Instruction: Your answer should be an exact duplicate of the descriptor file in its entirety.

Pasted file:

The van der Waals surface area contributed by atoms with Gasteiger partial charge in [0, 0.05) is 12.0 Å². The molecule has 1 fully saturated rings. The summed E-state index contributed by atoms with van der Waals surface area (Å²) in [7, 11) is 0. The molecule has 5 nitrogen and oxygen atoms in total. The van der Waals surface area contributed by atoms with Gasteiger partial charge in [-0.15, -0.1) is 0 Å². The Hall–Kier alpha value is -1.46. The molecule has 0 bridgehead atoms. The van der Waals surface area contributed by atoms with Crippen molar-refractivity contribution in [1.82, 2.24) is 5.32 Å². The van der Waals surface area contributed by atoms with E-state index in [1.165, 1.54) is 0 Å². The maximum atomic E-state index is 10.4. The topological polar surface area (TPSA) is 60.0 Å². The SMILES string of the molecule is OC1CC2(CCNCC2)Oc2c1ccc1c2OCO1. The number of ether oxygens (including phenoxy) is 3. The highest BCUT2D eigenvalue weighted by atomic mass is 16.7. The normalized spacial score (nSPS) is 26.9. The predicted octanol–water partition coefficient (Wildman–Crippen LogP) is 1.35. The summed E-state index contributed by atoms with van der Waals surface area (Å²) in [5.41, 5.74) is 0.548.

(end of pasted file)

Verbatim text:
The van der Waals surface area contributed by atoms with Gasteiger partial charge in [0, 0.05) is 12.0 Å². The molecule has 1 fully saturated rings. The summed E-state index contributed by atoms with van der Waals surface area (Å²) in [7, 11) is 0. The molecule has 5 nitrogen and oxygen atoms in total. The van der Waals surface area contributed by atoms with Gasteiger partial charge in [-0.15, -0.1) is 0 Å². The Hall–Kier alpha value is -1.46. The molecule has 0 bridgehead atoms. The van der Waals surface area contributed by atoms with Crippen molar-refractivity contribution in [1.82, 2.24) is 5.32 Å². The van der Waals surface area contributed by atoms with E-state index in [1.165, 1.54) is 0 Å². The maximum atomic E-state index is 10.4. The topological polar surface area (TPSA) is 60.0 Å². The SMILES string of the molecule is OC1CC2(CCNCC2)Oc2c1ccc1c2OCO1. The number of ether oxygens (including phenoxy) is 3. The highest BCUT2D eigenvalue weighted by atomic mass is 16.7. The normalized spacial score (nSPS) is 26.9. The predicted octanol–water partition coefficient (Wildman–Crippen LogP) is 1.35. The summed E-state index contributed by atoms with van der Waals surface area (Å²) in [5.41, 5.74) is 0.548.